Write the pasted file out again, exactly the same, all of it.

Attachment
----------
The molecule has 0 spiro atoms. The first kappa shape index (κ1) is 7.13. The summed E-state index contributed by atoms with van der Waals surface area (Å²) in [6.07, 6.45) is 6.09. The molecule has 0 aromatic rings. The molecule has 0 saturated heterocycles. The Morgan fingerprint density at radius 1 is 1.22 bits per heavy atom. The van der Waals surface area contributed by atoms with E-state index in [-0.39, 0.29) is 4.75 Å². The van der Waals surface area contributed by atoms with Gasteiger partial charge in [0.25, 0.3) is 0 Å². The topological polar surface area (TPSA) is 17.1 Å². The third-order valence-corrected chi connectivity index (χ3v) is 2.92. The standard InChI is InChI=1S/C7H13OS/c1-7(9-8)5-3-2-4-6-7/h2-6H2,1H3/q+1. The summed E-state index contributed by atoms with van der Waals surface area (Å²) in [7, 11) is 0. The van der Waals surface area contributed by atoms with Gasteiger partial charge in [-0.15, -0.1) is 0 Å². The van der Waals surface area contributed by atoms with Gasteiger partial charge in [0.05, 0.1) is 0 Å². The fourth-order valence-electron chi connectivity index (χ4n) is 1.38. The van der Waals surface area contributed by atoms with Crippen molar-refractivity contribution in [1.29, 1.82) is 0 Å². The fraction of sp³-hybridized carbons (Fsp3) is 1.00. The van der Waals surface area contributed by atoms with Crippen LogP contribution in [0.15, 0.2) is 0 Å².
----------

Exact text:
The molecule has 0 spiro atoms. The first kappa shape index (κ1) is 7.13. The summed E-state index contributed by atoms with van der Waals surface area (Å²) in [6.07, 6.45) is 6.09. The molecule has 0 aromatic rings. The molecule has 0 saturated heterocycles. The Morgan fingerprint density at radius 1 is 1.22 bits per heavy atom. The van der Waals surface area contributed by atoms with E-state index in [-0.39, 0.29) is 4.75 Å². The van der Waals surface area contributed by atoms with Gasteiger partial charge in [0.25, 0.3) is 0 Å². The topological polar surface area (TPSA) is 17.1 Å². The third-order valence-corrected chi connectivity index (χ3v) is 2.92. The standard InChI is InChI=1S/C7H13OS/c1-7(9-8)5-3-2-4-6-7/h2-6H2,1H3/q+1. The summed E-state index contributed by atoms with van der Waals surface area (Å²) in [7, 11) is 0. The van der Waals surface area contributed by atoms with Gasteiger partial charge in [-0.15, -0.1) is 0 Å². The van der Waals surface area contributed by atoms with Gasteiger partial charge in [0.05, 0.1) is 0 Å². The fourth-order valence-electron chi connectivity index (χ4n) is 1.38. The van der Waals surface area contributed by atoms with Crippen molar-refractivity contribution in [1.29, 1.82) is 0 Å². The fraction of sp³-hybridized carbons (Fsp3) is 1.00. The van der Waals surface area contributed by atoms with Crippen LogP contribution in [0.15, 0.2) is 0 Å².